I’ll start with a spoiler alert. Casey’s* story unfolds in reverse from most of our patients’ experiences. In this country with shiny hospitals, we’re not known for sparing any expense. But when Casey arrived on our floor, she came with a palliative care consult; she would not be offered another surgery, and I was to focus on making her comfortable.
You see, Casey was reduced to the few details of her transfer summary: “32-year old IVDU. Relapsed. Recurrent endocarditis. Not a candidate for surgery. Septic. Palliative care consult.” But when I walked in to introduce myself and prepared to deliver her bad news, she cut me off. “I know I’m a dying woman,” she said. “But I haven’t talked to my mom in 5 years, and she’s driving up here from Louisiana. She’s going to be here any minute. Please, can you come back later?” All that information in her transfer summary had failed to move me, but something about that—that she was someone’s daughter-- really got to me.
In the coming mornings, I’d sit on the edge of her bed and learn that she was a mother of 2 boys who were being raised by a foster family, and a Southern girl like me. Like me, she hated the cold and couldn’t find a single good biscuit in Pittsburgh. She was kind, but also sassy. Stubborn, but never rude, and she knew how to keep it real.
Casey’s story was sort of unfair, but not at all unfamiliar. She was someone who, after her first heart surgery, was discharged without any real plan for treating her addiction. She left the hospital without stable housing, and since no nursing home would take her, she was told to drive 1 hour to the hospital everyday for 6 weeks to get her antibiotics…even though she didn’t have a car. She was set up for failure from the beginning, and when she did in fact fail, no one was eager to perform another surgery. There were a lot of conditions that had to be met before she would even be considered:
Infection must be cleared. Check.
Must be on fewer opioid pain meds. Easier said than done, but okay -- Check.
Consult: psych, palliative care, ethics, opioid/addiction counseling, chronic pain. Check, check, check.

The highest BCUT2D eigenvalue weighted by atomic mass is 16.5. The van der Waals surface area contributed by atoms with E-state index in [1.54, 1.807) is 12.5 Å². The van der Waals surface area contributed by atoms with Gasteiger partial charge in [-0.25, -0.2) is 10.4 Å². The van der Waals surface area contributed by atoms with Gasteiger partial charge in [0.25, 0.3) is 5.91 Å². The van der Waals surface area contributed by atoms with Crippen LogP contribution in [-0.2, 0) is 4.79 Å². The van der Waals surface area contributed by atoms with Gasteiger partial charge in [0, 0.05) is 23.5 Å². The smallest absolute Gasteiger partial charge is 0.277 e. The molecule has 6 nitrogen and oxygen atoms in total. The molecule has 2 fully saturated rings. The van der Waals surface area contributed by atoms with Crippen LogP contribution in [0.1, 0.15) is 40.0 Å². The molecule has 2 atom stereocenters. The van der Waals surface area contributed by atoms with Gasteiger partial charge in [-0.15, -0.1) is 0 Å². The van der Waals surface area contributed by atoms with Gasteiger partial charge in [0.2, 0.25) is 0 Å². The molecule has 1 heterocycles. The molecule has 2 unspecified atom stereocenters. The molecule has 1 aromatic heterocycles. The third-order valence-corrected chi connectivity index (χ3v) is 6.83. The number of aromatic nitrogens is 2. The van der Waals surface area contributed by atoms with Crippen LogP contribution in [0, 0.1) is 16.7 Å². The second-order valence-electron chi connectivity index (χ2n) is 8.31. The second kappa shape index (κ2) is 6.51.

There were legitimate reasons to be concerned about another surgery in a high-risk patient like Casey. Reasons I appreciated, and many I agreed with. Still, I rooted for her. But each day, she waited for an answer from her doctors, like a Roman gladiator waiting for the thumbs up or thumbs down that would determine her fate. Here was Casey—this complex, broken, colorful woman-- whose future depended so much on the binary decisions lying in the hands of her doctors. If we let all of our patients have a chance to become more colorful, wouldn’t it give us more pause before making such big decisions?
In the end, Casey got her surgery. It took partnering with her surgeons, psychiatrists, social workers, counselors, and her family, to streamline her care so that we weren’t just treating her sick heart valve, but also looking upstream to address the causes of her illness. We did things differently this time, using integrated behavioral health as part of medical decision making in order to treat both her endocarditis and her addiction together.
It’s been six months, and I heard just this week that Casey is still clean and doing well. But her outcome is the exception, because even with the best coordination of care, addiction is a disease that often wins. And the thing that gets me is, despite all those family meetings, specialists, and addiction treatment planning—despite all that, the truth is, it would have been a lot easier for us to say “no,” and her story would have ended the way it started.
*This patient’s name was changed to comply with HIPAA requirements.